Moth (Circus Dreamer), 1990

Moth (Circus Dreamer), 1990
Pastel chalk on artist's board, 101,8 x 72,7 cm

This impressive, large-format pastel drawing is set in two different dimensions of reality.

In the foreground is the striking figure of a young boy. His right arm is stretched up against a post, and he is directing his slightly questioning gaze at a point beyond the observer. He stands beside an open garden gate and is wearing a half-buttoned shirt that reveals part of his stomach. The unusual pose gives him a very open and direct air, but also a certain physical vulnerability.

Above the boy is the second dimension of reality populated with figures from the circus world. They have been inserted into the scene like figures in a speech bubble. Two clowns and a magician peer out from behind a yellow curtain. A Pierrot in a purple cloak holds a clock in his left hand and, with his right, points to the clock face – a reference to the passing of time. The clown wears a checked jacket, yellow trousers, a white shirt with a red tie, and white gloves. His hands are raised beside his head, probably because he has just thrown a yellow ball in the boy's direction. Behind these two figures, we can make out a magician in a purple top hat that covers his eyes. He has raised his right hand to wave.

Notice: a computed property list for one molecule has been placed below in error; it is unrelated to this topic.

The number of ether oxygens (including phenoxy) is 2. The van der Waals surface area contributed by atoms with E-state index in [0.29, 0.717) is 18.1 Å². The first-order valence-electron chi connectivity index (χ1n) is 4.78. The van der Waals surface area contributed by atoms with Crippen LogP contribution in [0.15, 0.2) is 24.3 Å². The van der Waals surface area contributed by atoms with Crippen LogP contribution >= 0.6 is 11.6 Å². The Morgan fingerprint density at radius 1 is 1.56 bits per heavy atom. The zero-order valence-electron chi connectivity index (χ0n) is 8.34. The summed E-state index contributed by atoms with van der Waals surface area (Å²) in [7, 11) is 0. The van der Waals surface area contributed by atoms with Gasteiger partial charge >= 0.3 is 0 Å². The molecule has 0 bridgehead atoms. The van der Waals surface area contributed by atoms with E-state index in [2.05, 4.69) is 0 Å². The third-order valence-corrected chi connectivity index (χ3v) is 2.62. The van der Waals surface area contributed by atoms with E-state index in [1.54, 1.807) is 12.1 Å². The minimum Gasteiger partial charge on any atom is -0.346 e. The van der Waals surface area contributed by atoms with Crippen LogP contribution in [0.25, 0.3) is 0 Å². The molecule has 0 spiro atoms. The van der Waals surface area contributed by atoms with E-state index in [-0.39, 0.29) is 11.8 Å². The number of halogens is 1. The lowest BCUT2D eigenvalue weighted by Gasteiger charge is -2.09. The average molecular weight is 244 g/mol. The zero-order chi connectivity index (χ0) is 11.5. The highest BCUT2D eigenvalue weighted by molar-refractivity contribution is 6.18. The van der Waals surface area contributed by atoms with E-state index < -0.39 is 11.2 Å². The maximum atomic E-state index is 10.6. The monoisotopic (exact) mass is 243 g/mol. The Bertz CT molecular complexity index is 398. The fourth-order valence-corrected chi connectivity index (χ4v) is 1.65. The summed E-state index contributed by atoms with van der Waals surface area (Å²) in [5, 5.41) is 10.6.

The scene is both surreal and magical in nature. But what is the message behind this striking and amazingly detailed drawing?

The series of motifs takes us into the world of dreams, which is also suggested by the title – the German Nachtfalter or "night-flying moth". The clock and two parts to the composition introduce the themes of time and changing times.

Ruth Baumgarte could therefore be addressing the shift from childhood to adolescence. The gate is open and the boy has started out along the path. He is gazing in fascination at something we cannot see. Behind him is his childhood fantasy world, which he is now leaving behind him and which he will rapidly push to the back of his mind. The ball thrown by the clown can be seen as connecting the two dimensions of the picture, for childhood experiences are never entirely erased by the realities of adulthood.

It is worth noting that Ruth Baumgarte had already used the motif of a figure leaning against a post in a similar context in her Selbstbildnis (…an der Tür) (Self-Portrait (...at the door)),of 1979. In that self-portrait, too, the image embodies a situation of change.

(Detail) Moth (Circus Dreamer), 1990
Pastel chalk on artist's board, 101,8 x 72,7 cm